How to tackle shortages of medicines

According to the EU Parliament, two “shortages steering groups” (for medicines and medical devices, respectively) shall be created by EMA; if needed, these groups may also include expert advice from relevant stakeholders (e.g. patients and medical professionals, marketing authorization holders, wholesale distributors, etc.).

Parliament negotiators highlighted the importance to achieve a high transparency of the process, including avoidance of interests related to industry sectors for members of the two groups; summaries of the proceedings and recommendations shall be also made publicly available.

A European Shortages Monitoring Platform shall be created by EMA to facilitate the collection of information on shortages, supply and demand of medicinal products; a public webpage with information on shortages of critical medicines and medical devices shall be also made available.

As already occurred during the Covid pandemic, future public health emergencies may boost the development of new medicines and medical devices. Sponsors of clinical trials conducted during health emergencies will be required to make the study protocol publicly available in the EU clinical trials register at the start of the trial, as well as a summary of the results. Following the granting of the marketing authorisation, EMA will also publish product information with details of the conditions of use and clinical data received (e.g. anonymised personal data and no commercially confidential information).

With this agreement, Parliament makes both the Agency and all actors in the supply chain more transparent, involving them more in the process and fostering synergies between EU agencies. Moreover, we pave the way to promoting clinical trials for the development of vaccines and treatments, boosting transparency on those issues. In short, more transparency, more participation, more coordination, more effective monitoring and more prevention”, said Rapporteur Nicolás González Casares (S&D, ES).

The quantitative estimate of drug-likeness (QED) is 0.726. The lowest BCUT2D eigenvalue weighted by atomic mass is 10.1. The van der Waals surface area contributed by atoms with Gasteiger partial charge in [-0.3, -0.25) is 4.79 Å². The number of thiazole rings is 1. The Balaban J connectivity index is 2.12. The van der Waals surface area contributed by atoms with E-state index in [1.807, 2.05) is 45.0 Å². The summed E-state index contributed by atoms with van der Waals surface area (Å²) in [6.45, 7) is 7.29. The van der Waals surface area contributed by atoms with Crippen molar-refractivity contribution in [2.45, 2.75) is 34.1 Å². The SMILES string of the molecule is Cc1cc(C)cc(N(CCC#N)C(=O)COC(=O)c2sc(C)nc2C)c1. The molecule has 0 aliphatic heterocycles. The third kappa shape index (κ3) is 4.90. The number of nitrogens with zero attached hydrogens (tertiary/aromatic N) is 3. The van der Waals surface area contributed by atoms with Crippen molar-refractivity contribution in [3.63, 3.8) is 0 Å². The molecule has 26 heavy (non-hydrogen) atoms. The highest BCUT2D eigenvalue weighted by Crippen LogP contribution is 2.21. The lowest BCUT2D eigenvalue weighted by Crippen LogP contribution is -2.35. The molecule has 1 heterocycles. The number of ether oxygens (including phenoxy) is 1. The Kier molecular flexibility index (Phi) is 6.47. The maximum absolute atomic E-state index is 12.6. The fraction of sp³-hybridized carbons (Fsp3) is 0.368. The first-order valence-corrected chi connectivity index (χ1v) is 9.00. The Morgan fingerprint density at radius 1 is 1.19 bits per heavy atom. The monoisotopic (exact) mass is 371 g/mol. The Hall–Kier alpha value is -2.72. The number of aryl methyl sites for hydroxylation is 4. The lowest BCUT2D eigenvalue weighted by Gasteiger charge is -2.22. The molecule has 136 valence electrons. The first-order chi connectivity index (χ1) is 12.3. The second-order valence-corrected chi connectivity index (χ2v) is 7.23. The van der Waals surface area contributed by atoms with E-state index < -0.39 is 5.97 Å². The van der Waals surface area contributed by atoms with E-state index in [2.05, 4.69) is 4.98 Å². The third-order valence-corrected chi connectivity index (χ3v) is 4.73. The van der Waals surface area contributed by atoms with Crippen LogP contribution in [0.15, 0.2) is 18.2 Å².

EMA’s pilot project for the repurposing of medicines

The repurposing of already approved and marketed medicines is another key action put in place to ensure improved response capacity in case of future health emergencies.

A new pilot project to support the repurposing of off-patent medicines has been launched by EMA and the Heads of Medicines Agencies (HMA), with special focus on not-for-profit organisations and the academia as the main actors to carry out research activities needed to support the regulatory submission for the new indication. The initiative follows the outcomes reached by the European Commission’s Expert Group on Safe and Timely Access to Medicines for Patients (STAMP).

Interested sponsors may access EMA’s specific scientific advice upon submission of the drug repurposing submission form to the e-mail address [email protected] by 28 February 2022. More information is available in a Question-and-Answer document. The pilot will last until scientific advice for the selected repurposing candidate projects; filing of an application by a pharmaceutical company for the new indication is another target. Final results of the project will be published by EMA.

Comments from the industry

The European Federation of Pharmaceutical Industry Associations (EFPIA) welcomed the proposed framework for the repurposing of authorised medicines. “This pilot launch comes at a timely moment to test whether a streamlined and more transparent regulatory pathway for repurposing of off-patent established products increases the chances of including existing scientific evidence into regulatory assessment. One of the goals of the pilot is to raise awareness regarding the standards required for regulatory-ready evidence on the road to further increase availability of authorised therapeutic use”, said the chair of EFPIA’s Regulatory Strategy Committee Alan Morrison.

Innovation on existing, well-known molecules through repurposing can deliver huge benefits for patients, according to Medicines for Europe. The Association of the generic and biosimilar industry supports the pilot project as a way to generate robust data packages and to translate research into access for patients. A sustainable innovation ecosystem for off-patent medicine is the expected final outcome, possibly including also reformulation of existing medicines, new strengths or adaptation for specific patient groups (i.e. paediatric populations). “These investments must also be recognised in pricing and reimbursement policies to make access a reality for all patients”, writes Medicines for Europe.